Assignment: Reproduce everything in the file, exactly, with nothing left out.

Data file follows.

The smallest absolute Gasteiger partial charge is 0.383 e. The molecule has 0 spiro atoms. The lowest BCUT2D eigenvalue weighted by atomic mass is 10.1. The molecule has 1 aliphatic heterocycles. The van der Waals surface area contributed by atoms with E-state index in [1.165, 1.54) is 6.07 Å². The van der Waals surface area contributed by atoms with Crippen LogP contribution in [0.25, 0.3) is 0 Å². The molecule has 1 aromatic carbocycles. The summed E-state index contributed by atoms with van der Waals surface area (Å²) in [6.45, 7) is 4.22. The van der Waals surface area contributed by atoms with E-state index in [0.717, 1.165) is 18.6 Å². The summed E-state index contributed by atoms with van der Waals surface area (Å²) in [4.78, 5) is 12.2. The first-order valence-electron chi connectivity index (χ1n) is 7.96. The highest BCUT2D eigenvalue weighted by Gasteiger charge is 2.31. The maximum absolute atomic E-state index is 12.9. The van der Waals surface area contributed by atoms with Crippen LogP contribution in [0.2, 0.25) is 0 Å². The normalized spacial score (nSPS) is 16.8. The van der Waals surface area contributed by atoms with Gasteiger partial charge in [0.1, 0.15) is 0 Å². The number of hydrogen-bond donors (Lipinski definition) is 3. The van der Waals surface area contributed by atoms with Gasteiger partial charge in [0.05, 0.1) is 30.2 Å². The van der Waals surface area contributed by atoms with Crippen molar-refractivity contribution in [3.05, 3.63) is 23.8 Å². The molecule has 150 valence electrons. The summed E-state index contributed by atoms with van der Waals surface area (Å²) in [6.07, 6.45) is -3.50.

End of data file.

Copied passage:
The smallest absolute Gasteiger partial charge is 0.383 e. The molecule has 0 spiro atoms. The lowest BCUT2D eigenvalue weighted by atomic mass is 10.1. The molecule has 1 aliphatic heterocycles. The van der Waals surface area contributed by atoms with E-state index in [1.165, 1.54) is 6.07 Å². The van der Waals surface area contributed by atoms with Crippen LogP contribution in [0.25, 0.3) is 0 Å². The molecule has 1 aromatic carbocycles. The summed E-state index contributed by atoms with van der Waals surface area (Å²) in [6.45, 7) is 4.22. The van der Waals surface area contributed by atoms with E-state index in [0.717, 1.165) is 18.6 Å². The summed E-state index contributed by atoms with van der Waals surface area (Å²) in [4.78, 5) is 12.2. The first-order valence-electron chi connectivity index (χ1n) is 7.96. The highest BCUT2D eigenvalue weighted by Gasteiger charge is 2.31. The maximum absolute atomic E-state index is 12.9. The van der Waals surface area contributed by atoms with Crippen LogP contribution in [0.2, 0.25) is 0 Å². The normalized spacial score (nSPS) is 16.8. The van der Waals surface area contributed by atoms with Gasteiger partial charge in [0.1, 0.15) is 0 Å². The number of hydrogen-bond donors (Lipinski definition) is 3. The van der Waals surface area contributed by atoms with Gasteiger partial charge in [0.05, 0.1) is 30.2 Å². The van der Waals surface area contributed by atoms with Crippen molar-refractivity contribution in [3.05, 3.63) is 23.8 Å². The molecule has 150 valence electrons. The summed E-state index contributed by atoms with van der Waals surface area (Å²) in [6.07, 6.45) is -3.50.